Today’s mine haul tracks are massive vehicles in which drivers have limited vision and cannot see anything within around 30 metres. If a smaller vehicle on the mine site gets in the way of one of these monsters, the consequences can be dire.
CSIRO Exploration & Mining’s Dr Patrick Glynn is leading a research project to help solve this problem by developing a 360 degree proximity detection system.
“We took a standard Doppler radar system and adapted it with integrated signal processing,” Dr Glynn says.
“The technology will alert the driver if a hidden object is moving relative to the mine haul truck, what direction it is moving, what its rate of change is, and whether a collision will occur. In all cases the system reports to the driver in one tenth of a second, far shorter than the average reaction time for a driver of about one second.”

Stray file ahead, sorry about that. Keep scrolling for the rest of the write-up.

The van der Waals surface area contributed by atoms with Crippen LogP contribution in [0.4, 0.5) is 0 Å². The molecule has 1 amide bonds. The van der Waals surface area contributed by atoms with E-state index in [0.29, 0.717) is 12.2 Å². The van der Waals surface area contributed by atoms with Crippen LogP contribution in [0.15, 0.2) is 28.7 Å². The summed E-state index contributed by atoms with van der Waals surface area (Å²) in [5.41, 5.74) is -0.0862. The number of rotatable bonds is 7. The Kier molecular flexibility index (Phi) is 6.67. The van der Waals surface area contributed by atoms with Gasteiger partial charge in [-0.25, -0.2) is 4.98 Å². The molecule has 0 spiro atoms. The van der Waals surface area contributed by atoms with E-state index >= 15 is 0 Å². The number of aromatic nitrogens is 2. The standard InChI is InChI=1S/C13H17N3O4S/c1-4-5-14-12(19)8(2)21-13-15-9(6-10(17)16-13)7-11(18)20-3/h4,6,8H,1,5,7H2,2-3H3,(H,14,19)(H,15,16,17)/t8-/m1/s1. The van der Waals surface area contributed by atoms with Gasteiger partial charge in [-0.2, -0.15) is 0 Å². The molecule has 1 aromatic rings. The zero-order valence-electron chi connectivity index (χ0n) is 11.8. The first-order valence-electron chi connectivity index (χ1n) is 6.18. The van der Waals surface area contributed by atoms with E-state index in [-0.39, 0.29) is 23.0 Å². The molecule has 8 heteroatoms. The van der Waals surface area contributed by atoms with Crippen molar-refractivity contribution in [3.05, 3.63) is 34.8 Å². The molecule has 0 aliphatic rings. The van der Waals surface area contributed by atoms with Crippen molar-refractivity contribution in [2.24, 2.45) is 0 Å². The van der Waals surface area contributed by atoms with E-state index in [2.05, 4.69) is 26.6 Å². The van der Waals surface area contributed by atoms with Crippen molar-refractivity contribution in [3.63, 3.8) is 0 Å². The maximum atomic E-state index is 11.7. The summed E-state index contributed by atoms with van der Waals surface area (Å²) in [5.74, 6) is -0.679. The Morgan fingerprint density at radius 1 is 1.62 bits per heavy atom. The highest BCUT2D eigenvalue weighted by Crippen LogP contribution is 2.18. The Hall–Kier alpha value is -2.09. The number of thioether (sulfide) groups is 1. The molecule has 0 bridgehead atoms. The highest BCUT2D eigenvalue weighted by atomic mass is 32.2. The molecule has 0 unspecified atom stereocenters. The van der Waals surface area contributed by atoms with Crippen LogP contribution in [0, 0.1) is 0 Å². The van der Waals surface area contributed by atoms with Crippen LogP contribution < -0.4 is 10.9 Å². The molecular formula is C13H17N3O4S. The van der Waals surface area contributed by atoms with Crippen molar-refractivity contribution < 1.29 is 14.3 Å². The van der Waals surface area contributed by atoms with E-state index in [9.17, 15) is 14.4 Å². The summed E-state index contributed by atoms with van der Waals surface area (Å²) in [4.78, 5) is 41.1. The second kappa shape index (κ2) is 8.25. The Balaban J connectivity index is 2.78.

While the research is still in its development stage, a prototype has been tested at Goonyella riverside, one of the largest open cut coal mines in Australia, located in Queensland’s Bowen basin south west of Mackay.
Current plans are to tie in the system with an existing reversing camera and monitor. Additional video cameras will automatically display a detected vehicle on the monitor, along with its speed and position.
“The real challenge is to provide information in a natural way so that the driver does not have to take their eyes off the road. Drivers already have a lot on their hands and should not be overloaded with information,” Dr Glynn says.
“In a recent accident in South Africa, a light vehicle came between two haul trucks. Dust hid the light vehicle from the second truck which ran straight over it.
“I want to avoid a repeat of any incident such as this. If they had effective collision avoidance technology on board, they could have taken evasive action.”
The Australian Coal Association Research Program, which is funding this research, awarded Dr Glynn a 2007 ACARP Award for Research Excellence.
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